Going the Extra Mile

Exceptional experiences often call for a bit of courage and a few extra miles. // Photography by Bill Thompson
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Chair of the Kinesiology Department at Hope College in Holland, Kirk Brumels, Ph.d., grew up cultivating the wonders of good walks alongside his grandfather. “Enough blackberries for a pie or two were collected from bushes found close to the road,” he shares (page 34), “but Grandpa Weller’s favorite Michigan low-bush huckleberries were more remote… requiring a prickly journey through oppressive undergrowth and across adjacent hillsides.”

Exceptional experiences — rewards of the route less traveled — often require uncommon measures of effort, Brumels learned at a young age. But they are always worth it.

BLUE’s second special annual Travel & Adventure Issue spotlights some personal “highs” and fun discoveries of extraordinary excursions across the state for those willing to go the extra mile.

Or, 306 extra miles.

Running west from St. Ignace to Ironwood along the lower southern portion of the Upper Peninsula, U.S. Highway 2 “is pristine,” notes travel blogger Elizabeth Seward (gadling.com). “This stretch of road is so relatively far out of the way that its untouched beauty is its main attraction.”

While state-designated heritage routes, historic bridges, a segment of the Great Lakes Circle Tour, two national and two state forests are part of this trek’s package, the most memorable perk is nearly 45 miles of sparkling right-there proximity to majestic Lake Michigan, just beyond the Bridge (page 46).

“As you enter the U.P., your heart will suddenly feel freer. Adventurous. Happy,” expresses the Michigan Upper Peninsula Travel and Recreation Association (uptravel.com). “Cross the Straits…and stir your soul.”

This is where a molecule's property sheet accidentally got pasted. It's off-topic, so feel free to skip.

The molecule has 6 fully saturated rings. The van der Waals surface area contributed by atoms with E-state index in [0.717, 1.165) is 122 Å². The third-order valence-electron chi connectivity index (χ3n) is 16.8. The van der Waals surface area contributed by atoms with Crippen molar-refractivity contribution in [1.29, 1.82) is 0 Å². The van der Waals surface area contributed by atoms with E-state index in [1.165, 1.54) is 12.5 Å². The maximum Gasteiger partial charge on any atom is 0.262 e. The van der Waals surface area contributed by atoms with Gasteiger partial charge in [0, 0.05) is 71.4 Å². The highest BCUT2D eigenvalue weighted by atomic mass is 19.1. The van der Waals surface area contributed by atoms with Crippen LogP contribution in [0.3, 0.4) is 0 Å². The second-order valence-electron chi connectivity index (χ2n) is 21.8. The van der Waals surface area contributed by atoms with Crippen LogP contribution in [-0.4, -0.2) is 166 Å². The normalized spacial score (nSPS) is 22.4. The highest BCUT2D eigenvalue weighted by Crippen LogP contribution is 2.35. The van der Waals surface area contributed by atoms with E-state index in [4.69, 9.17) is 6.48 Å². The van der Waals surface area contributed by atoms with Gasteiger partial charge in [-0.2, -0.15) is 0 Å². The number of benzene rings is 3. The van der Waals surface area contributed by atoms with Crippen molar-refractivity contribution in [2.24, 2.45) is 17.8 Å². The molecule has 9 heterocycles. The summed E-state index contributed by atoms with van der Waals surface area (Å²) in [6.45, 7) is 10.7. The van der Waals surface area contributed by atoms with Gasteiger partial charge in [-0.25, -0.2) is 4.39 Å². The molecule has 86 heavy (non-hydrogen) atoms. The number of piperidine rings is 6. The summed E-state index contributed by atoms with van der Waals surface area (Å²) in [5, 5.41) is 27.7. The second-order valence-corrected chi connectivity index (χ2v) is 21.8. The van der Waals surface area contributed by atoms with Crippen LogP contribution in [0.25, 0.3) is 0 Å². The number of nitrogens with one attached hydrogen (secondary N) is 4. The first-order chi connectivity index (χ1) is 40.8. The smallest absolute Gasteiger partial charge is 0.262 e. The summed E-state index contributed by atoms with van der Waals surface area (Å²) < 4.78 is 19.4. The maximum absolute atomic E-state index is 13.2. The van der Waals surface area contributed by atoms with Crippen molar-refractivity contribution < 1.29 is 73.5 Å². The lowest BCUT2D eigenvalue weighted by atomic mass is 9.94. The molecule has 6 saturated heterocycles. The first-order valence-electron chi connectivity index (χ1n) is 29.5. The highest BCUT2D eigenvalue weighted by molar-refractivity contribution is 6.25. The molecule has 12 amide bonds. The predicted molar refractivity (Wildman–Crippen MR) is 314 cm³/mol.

You can rouse it up pretty good, too, being released between 3,000 and 5,000 feet in a motor-free sailplane above twin Lakes Cadillac and Mitchell (page 16), whooshing 120 miles per hour in a tandem freefall “from a perfectly good airplane” (page 20) or plunging into Piers Gorge, the Midwest’s fiercest stretch of whitewater rapids, in a raft that’s “safe enough for families but wild enough to be unforgettable” (page 30). Less dramatic but no less difference-making experiences of a lifetime can be discovered through any one of Michigan’s myriad adventure clubs (page 40).

From fresh-air excursions to challenges leading to a new grip on life, such outdoor groups are bringing members of varying ages and goals together, including the 100-plus member, Kalamazoo-area Great Lakes Adventure Club, largely comprised of empty nesters age 50-something who inspire each other to try different things, from cycling and paddling to hiking and even scuba diving.

“When I was a kid I wanted a life of adventure…but I had the wrong idea about it,” reflects BLUE columnist (and Piers Gorge brave heart) Jerry Dennis. “I thought you had to risk your life…I didn’t know that ordinary moments can be adventures, too.”

Swinging easy on a golf getaway with friends (page 54), waking up to views of blue in a grand Victorian (page 25) or uncovering epicurean delights in the River City (page 82) are other ways to enhance and enliven these last few warm-weather weeks in the Great Lakes State. You’ll find a diverse, exciting and inviting mix of others in this Travel & Adventure issue’s Excursions section, starting on page 62.

Regardless of the road or route you choose to take, here’s to making every step of going that extra mile memorable.

With heartfelt thanks for reading,

Lisa M. Jensen, Editor, Michigan BLUE Magazine

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